The pair have worked together on various projects for years and recently launched KatMat Media. Together they covered the entire process of bringing a concept to the screen…from early research to final cuts.
Despite the discussions of video editing, some things seemed a bit familiar to the (text) editors in the crowd. For example, anyone who has edited a passage of writing to reduce word count, probably sympathized with Matt’s story about cutting 10 seconds out of a video to meet the proper episode time.
Of course, we also talked about some of the differences between text and video editing. Text often presents alone, unless supported by illustrations or other figures. Television utilizes visuals, dialogue, and music. As Kathy pointed out, action and dialogue should support each other rather than reiterate the same information. All audio and visual elements have to work together to evoke emotions.
The foodies in the audience also enjoyed the stories about cooking on set with chefs like Micheal Bonacini and Spencer Watts. We also had the treat of seeing a few clips of Matt and Kathy’s work. A rousing round of questions followed the presentation and then it was time for more raffle prizes, more food, and more drinks!
We had an attendance of more than 40 and it was truly wonderful to see everyone out especially during this wintery weather. I think it was a delightful way to end our 2018 season and get excited for the new year! A special thanks to those who helped plan the event. Have a happy and safe holiday and we will see you in January!
Editors, by nature, are inquisitive and analytical people. They are likely to feel as though their years of sequestered bookishness have afforded them a certain level of intelligence. Dare I say, some may even consider themselves among the smarter people in a room? If this describes you and you are seeking a reality check – we encourage you to participate in next year’s World Trivia Night. Described by first-timers as a “humbling experience”, this annual event has been held in Ottawa since 1993.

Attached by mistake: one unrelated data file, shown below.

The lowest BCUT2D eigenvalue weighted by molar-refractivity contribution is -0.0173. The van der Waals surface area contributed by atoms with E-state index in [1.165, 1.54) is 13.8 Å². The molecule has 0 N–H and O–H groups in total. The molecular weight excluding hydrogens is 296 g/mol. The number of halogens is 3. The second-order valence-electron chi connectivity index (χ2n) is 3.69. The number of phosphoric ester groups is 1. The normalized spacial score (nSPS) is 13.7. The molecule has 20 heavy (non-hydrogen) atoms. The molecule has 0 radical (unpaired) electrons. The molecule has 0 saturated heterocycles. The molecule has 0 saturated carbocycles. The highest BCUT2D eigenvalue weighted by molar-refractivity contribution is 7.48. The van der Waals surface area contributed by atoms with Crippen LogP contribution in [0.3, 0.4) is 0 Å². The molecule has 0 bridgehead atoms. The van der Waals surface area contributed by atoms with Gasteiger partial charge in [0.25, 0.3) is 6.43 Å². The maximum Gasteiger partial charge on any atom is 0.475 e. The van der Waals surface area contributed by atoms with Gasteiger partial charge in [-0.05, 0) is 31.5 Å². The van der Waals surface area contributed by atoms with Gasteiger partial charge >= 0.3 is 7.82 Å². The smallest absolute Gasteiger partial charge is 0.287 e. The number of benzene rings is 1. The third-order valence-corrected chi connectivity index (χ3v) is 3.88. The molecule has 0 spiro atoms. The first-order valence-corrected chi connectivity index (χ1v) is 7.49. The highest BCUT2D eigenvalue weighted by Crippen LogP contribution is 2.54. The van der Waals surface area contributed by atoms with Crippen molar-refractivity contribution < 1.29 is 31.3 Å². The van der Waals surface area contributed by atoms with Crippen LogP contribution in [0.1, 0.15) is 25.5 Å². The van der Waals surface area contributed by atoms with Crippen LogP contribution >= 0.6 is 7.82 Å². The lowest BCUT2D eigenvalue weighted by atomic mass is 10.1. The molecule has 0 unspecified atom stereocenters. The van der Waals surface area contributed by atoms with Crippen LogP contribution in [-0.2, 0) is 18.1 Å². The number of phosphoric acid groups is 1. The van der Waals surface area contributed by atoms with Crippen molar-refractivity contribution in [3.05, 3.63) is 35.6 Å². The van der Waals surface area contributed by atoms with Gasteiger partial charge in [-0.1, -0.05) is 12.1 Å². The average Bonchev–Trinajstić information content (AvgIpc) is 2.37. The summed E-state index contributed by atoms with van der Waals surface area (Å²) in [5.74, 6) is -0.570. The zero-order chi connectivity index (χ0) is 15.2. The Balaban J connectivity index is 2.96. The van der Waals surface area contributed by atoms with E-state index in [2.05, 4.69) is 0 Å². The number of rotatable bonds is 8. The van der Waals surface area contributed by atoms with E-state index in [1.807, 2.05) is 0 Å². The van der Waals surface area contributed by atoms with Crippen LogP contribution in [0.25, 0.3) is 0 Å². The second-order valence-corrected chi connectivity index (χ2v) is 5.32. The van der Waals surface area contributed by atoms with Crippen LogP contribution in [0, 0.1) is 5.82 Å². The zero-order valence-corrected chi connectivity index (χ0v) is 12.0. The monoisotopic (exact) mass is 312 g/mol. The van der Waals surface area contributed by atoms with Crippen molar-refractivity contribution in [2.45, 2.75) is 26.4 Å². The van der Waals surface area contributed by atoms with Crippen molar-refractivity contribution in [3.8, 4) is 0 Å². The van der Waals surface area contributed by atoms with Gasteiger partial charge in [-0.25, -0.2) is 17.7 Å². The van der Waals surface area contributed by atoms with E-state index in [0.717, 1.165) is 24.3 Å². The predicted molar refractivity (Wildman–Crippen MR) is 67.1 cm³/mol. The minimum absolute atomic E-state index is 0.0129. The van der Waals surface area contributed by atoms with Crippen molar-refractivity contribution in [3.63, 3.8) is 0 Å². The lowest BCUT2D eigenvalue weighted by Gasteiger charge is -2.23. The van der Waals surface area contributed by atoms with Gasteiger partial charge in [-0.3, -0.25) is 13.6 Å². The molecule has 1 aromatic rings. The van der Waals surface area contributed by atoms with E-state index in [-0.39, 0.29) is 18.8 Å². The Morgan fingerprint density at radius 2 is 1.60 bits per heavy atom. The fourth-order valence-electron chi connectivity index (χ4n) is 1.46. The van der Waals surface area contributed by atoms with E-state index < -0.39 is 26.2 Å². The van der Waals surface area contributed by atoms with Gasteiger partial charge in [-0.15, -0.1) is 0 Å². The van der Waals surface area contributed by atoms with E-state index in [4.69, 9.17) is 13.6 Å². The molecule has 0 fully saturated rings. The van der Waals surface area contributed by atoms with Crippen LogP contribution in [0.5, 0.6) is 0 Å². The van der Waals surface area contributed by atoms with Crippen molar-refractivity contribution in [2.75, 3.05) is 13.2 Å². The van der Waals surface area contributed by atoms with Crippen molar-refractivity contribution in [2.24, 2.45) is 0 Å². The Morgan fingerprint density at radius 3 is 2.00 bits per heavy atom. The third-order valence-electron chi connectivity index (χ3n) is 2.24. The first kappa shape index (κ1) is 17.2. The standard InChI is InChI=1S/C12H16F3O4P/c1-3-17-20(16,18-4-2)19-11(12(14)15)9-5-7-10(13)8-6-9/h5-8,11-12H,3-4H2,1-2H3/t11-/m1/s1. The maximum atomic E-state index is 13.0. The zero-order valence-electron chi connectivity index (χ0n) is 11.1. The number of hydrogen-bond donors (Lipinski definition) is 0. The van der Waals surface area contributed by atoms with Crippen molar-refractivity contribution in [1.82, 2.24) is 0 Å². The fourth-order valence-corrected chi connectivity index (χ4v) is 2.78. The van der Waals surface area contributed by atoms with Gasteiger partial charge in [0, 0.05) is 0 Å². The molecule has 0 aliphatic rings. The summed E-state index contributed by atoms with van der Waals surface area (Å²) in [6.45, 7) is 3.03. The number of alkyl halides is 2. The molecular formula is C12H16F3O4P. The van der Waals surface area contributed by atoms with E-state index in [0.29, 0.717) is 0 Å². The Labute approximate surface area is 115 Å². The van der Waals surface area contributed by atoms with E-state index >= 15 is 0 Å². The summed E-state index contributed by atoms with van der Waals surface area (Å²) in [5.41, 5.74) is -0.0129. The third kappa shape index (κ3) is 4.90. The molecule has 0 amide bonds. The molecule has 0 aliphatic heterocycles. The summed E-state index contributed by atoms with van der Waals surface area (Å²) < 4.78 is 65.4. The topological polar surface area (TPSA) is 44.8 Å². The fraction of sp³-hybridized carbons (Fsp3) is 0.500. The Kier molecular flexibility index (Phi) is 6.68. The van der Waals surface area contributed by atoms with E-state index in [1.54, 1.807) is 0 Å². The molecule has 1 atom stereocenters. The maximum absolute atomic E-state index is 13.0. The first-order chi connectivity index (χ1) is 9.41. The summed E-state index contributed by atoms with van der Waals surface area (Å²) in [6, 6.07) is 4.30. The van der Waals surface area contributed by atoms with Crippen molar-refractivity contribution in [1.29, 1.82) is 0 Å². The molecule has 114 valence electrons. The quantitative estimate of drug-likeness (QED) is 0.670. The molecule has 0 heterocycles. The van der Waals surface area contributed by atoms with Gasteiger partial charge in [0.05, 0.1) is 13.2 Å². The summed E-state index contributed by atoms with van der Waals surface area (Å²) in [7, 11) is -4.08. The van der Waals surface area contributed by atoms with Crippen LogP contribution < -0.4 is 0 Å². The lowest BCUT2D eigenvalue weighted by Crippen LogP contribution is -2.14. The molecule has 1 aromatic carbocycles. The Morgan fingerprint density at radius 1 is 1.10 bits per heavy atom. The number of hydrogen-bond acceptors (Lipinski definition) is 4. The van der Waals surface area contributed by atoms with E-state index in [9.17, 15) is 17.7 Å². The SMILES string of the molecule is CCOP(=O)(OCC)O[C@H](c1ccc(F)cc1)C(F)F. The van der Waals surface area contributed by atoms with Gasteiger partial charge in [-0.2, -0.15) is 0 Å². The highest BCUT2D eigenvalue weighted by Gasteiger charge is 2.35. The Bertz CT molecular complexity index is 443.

During our retreat this past summer, the Ottawa-Gatineau branch executive thought it would be fun to create an editor’s team. On November 16, four executive members were joined by five branch members for an evening of wine, wisdom, and wonder. Amidst over 1,200 custodians of random facts assembled to vie for the bragging rights of Ottawa’s top trivia team, we reached into the deepest recesses to recall our scraps of knowledge related to geography, music, gastronomy, and (sigh) video games.
Also in attendance was the Word Nerd Herd, another group of Ottawa-Gatineau editors. Veterans of the event, having attended for over a decade, this team comprises some of our seminar instructors as well as branch and national executive alumni. This impressive group ranked 14 out of 39.
The new group, simply named Editors Ottawa-Gatineau placed 24th. This humble (yet not bad for a first-time) score did not discourage our team. On the contrary, everyone so thoroughly enjoyed the evening, it inspired us to use the upcoming winter as an opportunity to get in shape for next year. Trivia events are hosted most nights of the week at pubs throughout the city – and we plan to take full advantage. Keep your eyes open for news about where and when we’ll be gathering – we’d love to get more people involved.